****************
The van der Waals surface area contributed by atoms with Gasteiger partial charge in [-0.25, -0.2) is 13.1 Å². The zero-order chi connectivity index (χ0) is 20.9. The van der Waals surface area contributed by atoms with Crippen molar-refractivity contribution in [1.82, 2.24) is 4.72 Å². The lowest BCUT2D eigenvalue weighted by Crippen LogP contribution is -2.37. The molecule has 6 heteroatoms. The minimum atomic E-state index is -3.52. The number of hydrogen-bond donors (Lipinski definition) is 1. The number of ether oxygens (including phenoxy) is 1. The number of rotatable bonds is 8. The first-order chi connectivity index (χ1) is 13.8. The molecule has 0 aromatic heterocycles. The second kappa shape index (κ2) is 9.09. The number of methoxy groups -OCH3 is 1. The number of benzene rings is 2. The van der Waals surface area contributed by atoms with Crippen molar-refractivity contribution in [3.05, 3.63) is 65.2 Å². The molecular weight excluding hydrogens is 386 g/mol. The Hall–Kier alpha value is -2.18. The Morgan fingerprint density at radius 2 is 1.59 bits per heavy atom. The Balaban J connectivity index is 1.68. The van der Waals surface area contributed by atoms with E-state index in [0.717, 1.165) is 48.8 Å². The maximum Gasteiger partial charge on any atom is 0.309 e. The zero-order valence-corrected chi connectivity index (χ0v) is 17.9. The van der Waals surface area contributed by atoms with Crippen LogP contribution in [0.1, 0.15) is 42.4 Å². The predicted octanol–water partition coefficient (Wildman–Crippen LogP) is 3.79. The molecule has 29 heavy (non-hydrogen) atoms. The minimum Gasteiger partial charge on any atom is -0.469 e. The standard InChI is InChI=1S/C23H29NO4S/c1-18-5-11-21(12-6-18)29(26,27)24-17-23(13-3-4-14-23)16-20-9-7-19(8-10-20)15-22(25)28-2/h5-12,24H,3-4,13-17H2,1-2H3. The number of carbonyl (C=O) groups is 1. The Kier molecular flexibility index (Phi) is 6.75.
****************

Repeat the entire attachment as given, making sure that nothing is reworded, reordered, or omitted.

The van der Waals surface area contributed by atoms with Gasteiger partial charge in [-0.25, -0.2) is 13.1 Å². The zero-order chi connectivity index (χ0) is 20.9. The van der Waals surface area contributed by atoms with Crippen molar-refractivity contribution in [1.82, 2.24) is 4.72 Å². The lowest BCUT2D eigenvalue weighted by Crippen LogP contribution is -2.37. The molecule has 6 heteroatoms. The minimum atomic E-state index is -3.52. The number of hydrogen-bond donors (Lipinski definition) is 1. The number of ether oxygens (including phenoxy) is 1. The number of rotatable bonds is 8. The first-order chi connectivity index (χ1) is 13.8. The molecule has 0 aromatic heterocycles. The second kappa shape index (κ2) is 9.09. The number of methoxy groups -OCH3 is 1. The number of benzene rings is 2. The van der Waals surface area contributed by atoms with Crippen molar-refractivity contribution in [3.05, 3.63) is 65.2 Å². The molecular weight excluding hydrogens is 386 g/mol. The Hall–Kier alpha value is -2.18. The Morgan fingerprint density at radius 2 is 1.59 bits per heavy atom. The Balaban J connectivity index is 1.68. The van der Waals surface area contributed by atoms with E-state index in [0.717, 1.165) is 48.8 Å². The maximum Gasteiger partial charge on any atom is 0.309 e. The zero-order valence-corrected chi connectivity index (χ0v) is 17.9. The van der Waals surface area contributed by atoms with Crippen LogP contribution in [0.1, 0.15) is 42.4 Å². The predicted octanol–water partition coefficient (Wildman–Crippen LogP) is 3.79. The molecule has 29 heavy (non-hydrogen) atoms. The minimum Gasteiger partial charge on any atom is -0.469 e. The standard InChI is InChI=1S/C23H29NO4S/c1-18-5-11-21(12-6-18)29(26,27)24-17-23(13-3-4-14-23)16-20-9-7-19(8-10-20)15-22(25)28-2/h5-12,24H,3-4,13-17H2,1-2H3. The number of carbonyl (C=O) groups is 1. The Kier molecular flexibility index (Phi) is 6.75.